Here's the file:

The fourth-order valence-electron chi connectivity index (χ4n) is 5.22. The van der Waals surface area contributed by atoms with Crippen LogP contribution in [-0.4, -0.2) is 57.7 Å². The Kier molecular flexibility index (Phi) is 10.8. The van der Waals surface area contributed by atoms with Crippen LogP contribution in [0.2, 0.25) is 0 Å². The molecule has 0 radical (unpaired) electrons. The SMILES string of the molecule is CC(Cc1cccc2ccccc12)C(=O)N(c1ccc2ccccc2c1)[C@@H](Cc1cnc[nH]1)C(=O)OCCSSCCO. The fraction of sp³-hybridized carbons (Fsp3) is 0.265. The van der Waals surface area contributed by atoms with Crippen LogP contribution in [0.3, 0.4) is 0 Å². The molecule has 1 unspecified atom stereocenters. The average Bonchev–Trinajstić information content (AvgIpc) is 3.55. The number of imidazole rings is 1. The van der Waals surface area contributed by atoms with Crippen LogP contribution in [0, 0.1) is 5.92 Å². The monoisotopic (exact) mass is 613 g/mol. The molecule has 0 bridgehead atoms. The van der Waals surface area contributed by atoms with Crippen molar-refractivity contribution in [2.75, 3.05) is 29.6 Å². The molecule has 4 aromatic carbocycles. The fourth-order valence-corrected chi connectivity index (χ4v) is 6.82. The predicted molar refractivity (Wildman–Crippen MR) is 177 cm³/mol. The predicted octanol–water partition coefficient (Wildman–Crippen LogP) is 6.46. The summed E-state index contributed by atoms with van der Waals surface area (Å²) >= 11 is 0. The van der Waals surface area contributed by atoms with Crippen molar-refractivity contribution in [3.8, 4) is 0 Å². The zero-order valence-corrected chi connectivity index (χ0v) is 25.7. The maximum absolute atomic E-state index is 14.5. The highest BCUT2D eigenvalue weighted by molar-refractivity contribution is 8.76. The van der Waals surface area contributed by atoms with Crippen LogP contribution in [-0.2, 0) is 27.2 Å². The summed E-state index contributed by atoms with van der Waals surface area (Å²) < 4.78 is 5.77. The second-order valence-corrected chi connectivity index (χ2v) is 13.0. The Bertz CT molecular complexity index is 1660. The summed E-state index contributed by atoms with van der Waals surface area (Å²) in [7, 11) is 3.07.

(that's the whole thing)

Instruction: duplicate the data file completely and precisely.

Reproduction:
The fourth-order valence-electron chi connectivity index (χ4n) is 5.22. The van der Waals surface area contributed by atoms with Crippen LogP contribution in [-0.4, -0.2) is 57.7 Å². The Kier molecular flexibility index (Phi) is 10.8. The van der Waals surface area contributed by atoms with Crippen LogP contribution in [0.2, 0.25) is 0 Å². The molecule has 0 radical (unpaired) electrons. The SMILES string of the molecule is CC(Cc1cccc2ccccc12)C(=O)N(c1ccc2ccccc2c1)[C@@H](Cc1cnc[nH]1)C(=O)OCCSSCCO. The fraction of sp³-hybridized carbons (Fsp3) is 0.265. The van der Waals surface area contributed by atoms with Crippen LogP contribution in [0.3, 0.4) is 0 Å². The molecule has 1 unspecified atom stereocenters. The average Bonchev–Trinajstić information content (AvgIpc) is 3.55. The number of imidazole rings is 1. The van der Waals surface area contributed by atoms with Crippen LogP contribution in [0, 0.1) is 5.92 Å². The monoisotopic (exact) mass is 613 g/mol. The molecule has 0 bridgehead atoms. The van der Waals surface area contributed by atoms with Crippen molar-refractivity contribution in [2.75, 3.05) is 29.6 Å². The molecule has 4 aromatic carbocycles. The fourth-order valence-corrected chi connectivity index (χ4v) is 6.82. The predicted molar refractivity (Wildman–Crippen MR) is 177 cm³/mol. The predicted octanol–water partition coefficient (Wildman–Crippen LogP) is 6.46. The summed E-state index contributed by atoms with van der Waals surface area (Å²) >= 11 is 0. The van der Waals surface area contributed by atoms with Crippen molar-refractivity contribution in [3.8, 4) is 0 Å². The zero-order valence-corrected chi connectivity index (χ0v) is 25.7. The maximum absolute atomic E-state index is 14.5. The highest BCUT2D eigenvalue weighted by molar-refractivity contribution is 8.76. The van der Waals surface area contributed by atoms with Crippen LogP contribution in [-0.2, 0) is 27.2 Å². The summed E-state index contributed by atoms with van der Waals surface area (Å²) < 4.78 is 5.77. The second-order valence-corrected chi connectivity index (χ2v) is 13.0. The Bertz CT molecular complexity index is 1660. The summed E-state index contributed by atoms with van der Waals surface area (Å²) in [7, 11) is 3.07.